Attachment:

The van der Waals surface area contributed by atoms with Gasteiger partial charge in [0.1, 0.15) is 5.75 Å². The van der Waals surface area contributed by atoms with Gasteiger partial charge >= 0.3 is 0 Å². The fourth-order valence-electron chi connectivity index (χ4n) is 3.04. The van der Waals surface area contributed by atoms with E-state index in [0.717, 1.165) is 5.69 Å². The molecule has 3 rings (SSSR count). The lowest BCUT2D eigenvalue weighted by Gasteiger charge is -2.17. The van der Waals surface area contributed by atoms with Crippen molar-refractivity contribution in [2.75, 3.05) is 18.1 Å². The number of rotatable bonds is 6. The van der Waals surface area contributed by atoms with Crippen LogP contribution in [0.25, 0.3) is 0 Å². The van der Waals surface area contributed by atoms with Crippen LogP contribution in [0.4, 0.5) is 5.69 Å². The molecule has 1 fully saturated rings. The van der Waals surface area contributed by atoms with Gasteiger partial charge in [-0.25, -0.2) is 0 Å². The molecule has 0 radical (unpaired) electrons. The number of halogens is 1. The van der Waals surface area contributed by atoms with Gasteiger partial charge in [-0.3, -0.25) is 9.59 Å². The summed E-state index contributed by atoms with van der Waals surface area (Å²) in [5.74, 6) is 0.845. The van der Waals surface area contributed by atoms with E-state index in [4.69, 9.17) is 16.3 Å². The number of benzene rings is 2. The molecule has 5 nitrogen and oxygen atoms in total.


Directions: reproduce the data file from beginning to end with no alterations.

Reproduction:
The van der Waals surface area contributed by atoms with Gasteiger partial charge in [0.1, 0.15) is 5.75 Å². The van der Waals surface area contributed by atoms with Gasteiger partial charge >= 0.3 is 0 Å². The fourth-order valence-electron chi connectivity index (χ4n) is 3.04. The van der Waals surface area contributed by atoms with E-state index in [0.717, 1.165) is 5.69 Å². The molecule has 3 rings (SSSR count). The lowest BCUT2D eigenvalue weighted by Gasteiger charge is -2.17. The van der Waals surface area contributed by atoms with Crippen molar-refractivity contribution in [2.75, 3.05) is 18.1 Å². The number of rotatable bonds is 6. The van der Waals surface area contributed by atoms with Crippen LogP contribution in [0.25, 0.3) is 0 Å². The van der Waals surface area contributed by atoms with Crippen LogP contribution in [0.4, 0.5) is 5.69 Å². The molecule has 1 fully saturated rings. The van der Waals surface area contributed by atoms with Gasteiger partial charge in [-0.25, -0.2) is 0 Å². The molecule has 0 radical (unpaired) electrons. The number of halogens is 1. The van der Waals surface area contributed by atoms with Gasteiger partial charge in [-0.3, -0.25) is 9.59 Å². The summed E-state index contributed by atoms with van der Waals surface area (Å²) in [5.74, 6) is 0.845. The van der Waals surface area contributed by atoms with E-state index in [4.69, 9.17) is 16.3 Å². The number of benzene rings is 2. The molecule has 5 nitrogen and oxygen atoms in total.